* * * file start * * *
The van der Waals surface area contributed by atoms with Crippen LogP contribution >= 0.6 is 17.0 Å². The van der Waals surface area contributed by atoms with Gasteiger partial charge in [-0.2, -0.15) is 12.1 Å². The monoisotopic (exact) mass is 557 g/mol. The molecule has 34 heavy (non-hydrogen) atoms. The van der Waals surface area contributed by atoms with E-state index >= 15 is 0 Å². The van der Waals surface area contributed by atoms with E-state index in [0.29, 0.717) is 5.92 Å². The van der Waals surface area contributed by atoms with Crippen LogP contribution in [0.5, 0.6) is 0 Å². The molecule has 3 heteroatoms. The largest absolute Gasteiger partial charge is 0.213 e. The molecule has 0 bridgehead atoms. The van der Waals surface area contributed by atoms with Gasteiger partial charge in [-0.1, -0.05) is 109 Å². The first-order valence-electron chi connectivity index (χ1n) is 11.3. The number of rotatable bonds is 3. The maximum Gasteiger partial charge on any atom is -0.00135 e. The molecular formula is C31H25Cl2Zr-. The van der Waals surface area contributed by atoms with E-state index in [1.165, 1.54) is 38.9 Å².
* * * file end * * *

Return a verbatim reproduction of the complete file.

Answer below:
The van der Waals surface area contributed by atoms with Crippen LogP contribution >= 0.6 is 17.0 Å². The van der Waals surface area contributed by atoms with Gasteiger partial charge in [-0.2, -0.15) is 12.1 Å². The monoisotopic (exact) mass is 557 g/mol. The molecule has 34 heavy (non-hydrogen) atoms. The van der Waals surface area contributed by atoms with E-state index >= 15 is 0 Å². The van der Waals surface area contributed by atoms with E-state index in [0.29, 0.717) is 5.92 Å². The van der Waals surface area contributed by atoms with Crippen LogP contribution in [0.5, 0.6) is 0 Å². The molecule has 3 heteroatoms. The largest absolute Gasteiger partial charge is 0.213 e. The molecule has 0 bridgehead atoms. The van der Waals surface area contributed by atoms with Gasteiger partial charge in [-0.1, -0.05) is 109 Å². The first-order valence-electron chi connectivity index (χ1n) is 11.3. The number of rotatable bonds is 3. The maximum Gasteiger partial charge on any atom is -0.00135 e. The molecular formula is C31H25Cl2Zr-. The van der Waals surface area contributed by atoms with E-state index in [1.165, 1.54) is 38.9 Å².